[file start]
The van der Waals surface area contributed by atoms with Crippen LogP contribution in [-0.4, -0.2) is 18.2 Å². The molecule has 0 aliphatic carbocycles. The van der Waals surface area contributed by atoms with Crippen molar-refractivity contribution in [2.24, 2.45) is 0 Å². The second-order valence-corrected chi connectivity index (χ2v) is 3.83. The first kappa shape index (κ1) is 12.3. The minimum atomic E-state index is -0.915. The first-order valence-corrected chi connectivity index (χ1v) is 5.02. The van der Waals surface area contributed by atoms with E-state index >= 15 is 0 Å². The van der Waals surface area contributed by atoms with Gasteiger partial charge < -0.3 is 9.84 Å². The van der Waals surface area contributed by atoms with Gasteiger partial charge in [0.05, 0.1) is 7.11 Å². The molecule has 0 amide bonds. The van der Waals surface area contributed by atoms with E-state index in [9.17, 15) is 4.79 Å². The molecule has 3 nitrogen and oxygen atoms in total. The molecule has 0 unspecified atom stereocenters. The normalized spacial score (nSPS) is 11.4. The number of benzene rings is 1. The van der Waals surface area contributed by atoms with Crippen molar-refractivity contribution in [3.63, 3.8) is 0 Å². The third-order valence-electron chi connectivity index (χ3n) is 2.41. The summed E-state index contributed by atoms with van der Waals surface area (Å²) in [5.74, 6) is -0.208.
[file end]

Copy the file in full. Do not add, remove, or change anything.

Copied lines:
The van der Waals surface area contributed by atoms with Crippen LogP contribution in [-0.4, -0.2) is 18.2 Å². The molecule has 0 aliphatic carbocycles. The van der Waals surface area contributed by atoms with Crippen molar-refractivity contribution in [2.24, 2.45) is 0 Å². The second-order valence-corrected chi connectivity index (χ2v) is 3.83. The first kappa shape index (κ1) is 12.3. The minimum atomic E-state index is -0.915. The first-order valence-corrected chi connectivity index (χ1v) is 5.02. The van der Waals surface area contributed by atoms with E-state index >= 15 is 0 Å². The van der Waals surface area contributed by atoms with Gasteiger partial charge < -0.3 is 9.84 Å². The van der Waals surface area contributed by atoms with Gasteiger partial charge in [0.05, 0.1) is 7.11 Å². The molecule has 0 amide bonds. The van der Waals surface area contributed by atoms with E-state index in [9.17, 15) is 4.79 Å². The molecule has 3 nitrogen and oxygen atoms in total. The molecule has 0 unspecified atom stereocenters. The normalized spacial score (nSPS) is 11.4. The number of benzene rings is 1. The van der Waals surface area contributed by atoms with Crippen molar-refractivity contribution in [3.63, 3.8) is 0 Å². The third-order valence-electron chi connectivity index (χ3n) is 2.41. The summed E-state index contributed by atoms with van der Waals surface area (Å²) in [5.74, 6) is -0.208.